Fastest growing industries in NZ

Siobahn Brown : 15th Aug 2017
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Labour market data from Statistics NZ shows that in 2017's March quarter, our unemployment rate dropped to 4.2%, making it the lowest it's been since the December 2008 quarter. 

New Zealand's workforce is strengthening. Labour market data from Statistics NZ shows that in 2017's March quarter, our unemployment rate dropped to 2009. For men, this metric is at its lowest point in nearly 10 years. Overall unemployment has been steadily decreasing since mid-2012.

This swell is most prevalent in a few select industries: technology, construction, and retail. 

With a closer look at each of these, those looking to buy commercial property or a NZ business in 2017 may have found their next move. 

1) Technology

Pushpay. Plexure. Teknique. Ultrafast Fibre. Whanau Tahi. All tech companies, all in the top ten of Deloitte's Fast 50 in 2016 - including the first two spots. This highlights the rapid growth New Zealand's tech sector has undergone in the last few years, and the opportunities it affords Kiwi business buyers. 

New Zealand's tech businesses are growing fast. 

Ministry of Innovation, Business and Employment (MBIE) research lends even more strength to the case for investing in our tech sector. It notes that over 2016, investment in early stage tech businesses rose by 239 per cent. Revenue growth is up 12 per cent, and the industry employs nearly 100,000 people.

Acquisitions and listings have steadily risen since 2012 as well. Wellington and the lower North Island have the best compound annual growth rate (CAGR) for tech businesses, up 9.8 per cent in the last five years. If you’re a commercial property investor, you’d be well placed to consider targeting growing tech businesses when looking to secure long-term tenants. While it’s true many technology companies are established out of their founder’s garages, rapid expansion in recent years means many of these organisations are bursting at the seams and will soon be in search of premises.

In the country’s tech hub of Wellington, realestate.co.nz data shows that the average asking price of an office space for lease in Q2 of 2017 was $157,829 per annum. The average asking price to purchase such a space was around $3.1 million.

2) Construction

While construction companies do not feature as prevalently in the Deloitte Fast 50 (apart from Smartlift Systems in the top 10), NewZealand is riding a strong wave - especially in housing. Statistics NZ information shows that in the year to May 2017, we consented a total of 30,645 new homes. This is an increase of 8 per cent (in seasonally adjusted terms) on the previous year and comes off the back of a 12-year high for monthly consents midway through 2016.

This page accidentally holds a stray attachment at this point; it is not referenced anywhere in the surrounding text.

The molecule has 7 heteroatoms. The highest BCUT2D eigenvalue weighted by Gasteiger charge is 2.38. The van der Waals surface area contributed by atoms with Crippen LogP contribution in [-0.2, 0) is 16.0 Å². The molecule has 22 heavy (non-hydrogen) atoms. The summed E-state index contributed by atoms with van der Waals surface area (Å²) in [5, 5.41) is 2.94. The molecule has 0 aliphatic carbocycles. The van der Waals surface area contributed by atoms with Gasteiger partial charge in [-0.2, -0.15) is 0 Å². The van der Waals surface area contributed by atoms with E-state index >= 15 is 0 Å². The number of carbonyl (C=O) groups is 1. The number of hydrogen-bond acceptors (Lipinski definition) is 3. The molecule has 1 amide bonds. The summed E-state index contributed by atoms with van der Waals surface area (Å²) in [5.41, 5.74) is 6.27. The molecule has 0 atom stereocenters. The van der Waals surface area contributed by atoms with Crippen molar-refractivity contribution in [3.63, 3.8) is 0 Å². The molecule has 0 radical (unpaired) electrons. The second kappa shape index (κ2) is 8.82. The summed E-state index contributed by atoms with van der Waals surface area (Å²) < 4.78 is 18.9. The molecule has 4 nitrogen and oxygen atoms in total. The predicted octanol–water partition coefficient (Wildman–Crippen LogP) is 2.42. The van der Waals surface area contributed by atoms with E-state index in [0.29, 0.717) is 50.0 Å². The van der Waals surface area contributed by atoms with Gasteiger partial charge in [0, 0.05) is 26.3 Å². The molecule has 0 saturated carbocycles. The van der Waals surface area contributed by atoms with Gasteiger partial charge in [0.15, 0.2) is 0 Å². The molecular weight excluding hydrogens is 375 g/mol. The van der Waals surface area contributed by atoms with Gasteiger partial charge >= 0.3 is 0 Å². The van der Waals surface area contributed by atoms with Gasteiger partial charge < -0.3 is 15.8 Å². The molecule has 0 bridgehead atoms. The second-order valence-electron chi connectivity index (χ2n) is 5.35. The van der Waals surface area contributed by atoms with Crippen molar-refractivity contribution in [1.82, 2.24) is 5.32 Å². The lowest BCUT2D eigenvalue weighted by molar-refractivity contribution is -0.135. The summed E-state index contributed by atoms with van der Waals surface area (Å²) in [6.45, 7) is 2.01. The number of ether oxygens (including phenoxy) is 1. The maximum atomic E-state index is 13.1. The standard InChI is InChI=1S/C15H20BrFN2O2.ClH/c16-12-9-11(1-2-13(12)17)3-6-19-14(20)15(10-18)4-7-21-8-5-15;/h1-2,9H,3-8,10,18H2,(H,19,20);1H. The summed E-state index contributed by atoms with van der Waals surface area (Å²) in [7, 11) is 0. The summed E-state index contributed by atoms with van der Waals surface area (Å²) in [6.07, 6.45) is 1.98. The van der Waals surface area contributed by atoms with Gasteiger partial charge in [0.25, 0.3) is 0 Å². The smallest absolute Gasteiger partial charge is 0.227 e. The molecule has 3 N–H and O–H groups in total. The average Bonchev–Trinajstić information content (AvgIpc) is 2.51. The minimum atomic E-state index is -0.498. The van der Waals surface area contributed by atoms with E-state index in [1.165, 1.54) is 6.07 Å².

As migration remains strong and demand for housing with it, construction must continue to lift to ensure a balanced housing market. This means more construction sector growth, and Statistics NZ's Mark Gordon says this is happening everywhere - not just in the traditional powerhouses of Auckland and Canterbury.

"Over the [March 2017] quarter, the Household Labour Force Survey showed a significant increase in employment in the Waikato region, which included 3,600 more people working in construction."

Linked to this, MBIE data shows that transport and logistics experienced 7.5 per cent CAGR between 2010 and 2015, with construction at 6 per cent. Clear opportunities abound for people seeking a new business entry point, given the heights they have reached since.

3) Retail

Some 20 per cent of Deloitte's Fast 50 are retail companies, highlighting the ongoing growth this sector experiences. MBIE's sectors dashboard shows the retail industry saw 5.1 per cent CAGR over 2010-2015, while the Westpac-McDermott Miller consumer confidence index forecasts improving consumer confidence over both one-year and five-year periods.

Retail

Is retail growth a focal point for you? 

Overall, confidence is above 20-year highs, despite lower spending in the first half of this year. While retail is not the top performing industry in the country, there are certain pockets of it (particularly related to tourism and advanced tech like payless systems) that continue to thrive.

Those looking to venture into the retail sector are currently spoiled for choice, with 709 non-food retail businesses listed for sale on realestate.co.nz in Q2 of 2017. This is up 21.8 per cent on the same time in 2013. Purchasing an established company can offer a shortcut to success, providing buyers with a history of profit, growth and brand equity.

Finding the right sector in which to buy a business is difficult, but the research is out there to help you find your niche in a rapid-growth industry.